picture: withers and son photography
The Bay easily dealt with a competitive NTK last Saturday and then travelled to an icy Stellenbosch on Wednesday night, before taking on St George’s in Strand in stormy conditions this past Saturday.
With the top six teams qualifying to contest for league honours in the knockout stage of SLA 2018, a top-two finish is much sought after to avoid having to play a quarterfinal.
The Constantia outfit moved into second spot behind Maties after this past week. The students have a eight point log lead while the Bay have their noses barely one point ahead of third placed Durbell.
Last Wednesday’s encounter against Victorians was a massive banana peel in waiting. The Stellenbosch second-stringers had prepared well for this match.
Coach Louis Blom, the former hardman of Western Province rugby, doing his homework for the contest.
Victorians opened the scoreboard with a penalty by flyhalf Gerco Nortje, a sweet striker of the ball issuing, a strong warning of pending danger from his boot.
Vics, up for the game and ready for combat in the trenches, swamped the Bay, pinning them down with rush defence which allowed little room for attack.
It was then to be expected that the powerful Danie Roux, playing at centre in the last three matches, would break the shackles of a suffocating defence structure to put the Bay into a 7-3 lead, after wing Karl Martin converted the try.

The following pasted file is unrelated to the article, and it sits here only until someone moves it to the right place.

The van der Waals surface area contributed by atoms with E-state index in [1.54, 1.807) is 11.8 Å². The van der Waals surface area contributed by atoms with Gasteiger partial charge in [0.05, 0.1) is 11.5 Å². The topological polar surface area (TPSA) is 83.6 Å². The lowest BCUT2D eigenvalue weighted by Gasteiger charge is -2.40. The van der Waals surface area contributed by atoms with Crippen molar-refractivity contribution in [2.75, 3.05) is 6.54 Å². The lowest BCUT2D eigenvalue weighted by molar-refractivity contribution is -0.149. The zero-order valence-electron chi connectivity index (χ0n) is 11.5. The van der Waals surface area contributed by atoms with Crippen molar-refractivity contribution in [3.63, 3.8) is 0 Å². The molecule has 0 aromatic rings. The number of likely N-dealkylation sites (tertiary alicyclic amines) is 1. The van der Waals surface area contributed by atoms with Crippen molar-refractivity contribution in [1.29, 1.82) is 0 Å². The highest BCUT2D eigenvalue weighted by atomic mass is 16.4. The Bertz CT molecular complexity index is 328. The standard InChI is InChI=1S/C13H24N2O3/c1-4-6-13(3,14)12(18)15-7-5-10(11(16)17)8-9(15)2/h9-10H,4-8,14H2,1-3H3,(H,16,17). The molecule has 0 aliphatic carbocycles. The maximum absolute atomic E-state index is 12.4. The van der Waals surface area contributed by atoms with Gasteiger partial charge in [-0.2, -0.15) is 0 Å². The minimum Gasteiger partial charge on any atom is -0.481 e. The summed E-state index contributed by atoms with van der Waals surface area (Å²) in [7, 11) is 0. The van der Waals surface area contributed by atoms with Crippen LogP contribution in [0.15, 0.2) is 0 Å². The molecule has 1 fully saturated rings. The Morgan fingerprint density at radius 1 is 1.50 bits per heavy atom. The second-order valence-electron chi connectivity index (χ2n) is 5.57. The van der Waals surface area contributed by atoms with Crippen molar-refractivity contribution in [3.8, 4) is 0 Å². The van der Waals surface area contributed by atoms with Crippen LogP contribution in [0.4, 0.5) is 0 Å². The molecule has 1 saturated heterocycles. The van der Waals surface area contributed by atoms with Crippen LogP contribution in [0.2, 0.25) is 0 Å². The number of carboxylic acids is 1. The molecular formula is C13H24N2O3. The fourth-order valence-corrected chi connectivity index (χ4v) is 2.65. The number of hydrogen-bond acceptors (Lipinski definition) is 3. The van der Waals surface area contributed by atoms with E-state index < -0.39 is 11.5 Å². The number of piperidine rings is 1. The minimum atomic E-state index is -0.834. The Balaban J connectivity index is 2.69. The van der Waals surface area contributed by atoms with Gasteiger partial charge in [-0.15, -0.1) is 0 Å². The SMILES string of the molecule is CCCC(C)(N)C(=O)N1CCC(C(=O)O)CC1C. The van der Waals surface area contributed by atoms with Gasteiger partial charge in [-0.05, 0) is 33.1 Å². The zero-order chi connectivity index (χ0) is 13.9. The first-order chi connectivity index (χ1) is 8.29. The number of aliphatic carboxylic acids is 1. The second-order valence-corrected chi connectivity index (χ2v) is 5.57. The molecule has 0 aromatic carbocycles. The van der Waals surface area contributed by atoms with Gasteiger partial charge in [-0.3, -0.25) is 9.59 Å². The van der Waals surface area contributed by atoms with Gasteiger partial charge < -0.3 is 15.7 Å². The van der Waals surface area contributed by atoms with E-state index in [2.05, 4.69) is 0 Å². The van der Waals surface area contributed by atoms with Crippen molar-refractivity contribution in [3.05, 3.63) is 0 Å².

The young students, showing the maturity of post-grads, were by no means shaken. They took the game to the visitors, at times pinning them in their own half for what seemed like ages.
Wing Fredrick van Zyl finished a well-crafted try to give the students a one point lead. Later in the half, Nortje converted a penalty to extend his team’s lead to four points.
All the while False Bay absorbed the pressure exerted by a rampant Victorians who had prepared well and were not standing back for their opponents.
At times proceedings became a little combatant, both teams reluctant to flinch in the face of their opponents. Martin, relishing being on the pitch albeit on the wing, struck back for the Bay as they counter-attacked from barely into their opponents half.
By time he received the ball, Martin still had 20 metres of treacherous ground to cover, the sideline adding the extra defender.
He scored in the corner and dissected the uprights for good measure to give his team a slender three-point lead.
False Bay were exerting their authority, and then extended their lead when lock Jan Ferreira, who had an outstanding game as he ran himself into the turf, stretched for the line and planted the ball against the base of the pole protectors.
The referee was comfortable with the score and after a short consultation at the behest of his assistant referee, he ruled that what he saw was legal and allowed the try to stand. Martin gave the visitors a 10-point lead with the conversion.
That lead would have been a handy one for the Bay to take down the tunnel at the half-time whistle, but Vics had different plans.
Determined not to capitulate to their opponents up front and with the speedy backs running the ball with speed, confidence and verve, they threatened the Bay try-line as half-time approached.
False Bay’s defence stood firm but with barely a minute or two on the first half clock, scrumhalf Jurgens van Schalkwyk crossed the lead to reduce False Bay’s lead to just three points after Nortjie got the conversion.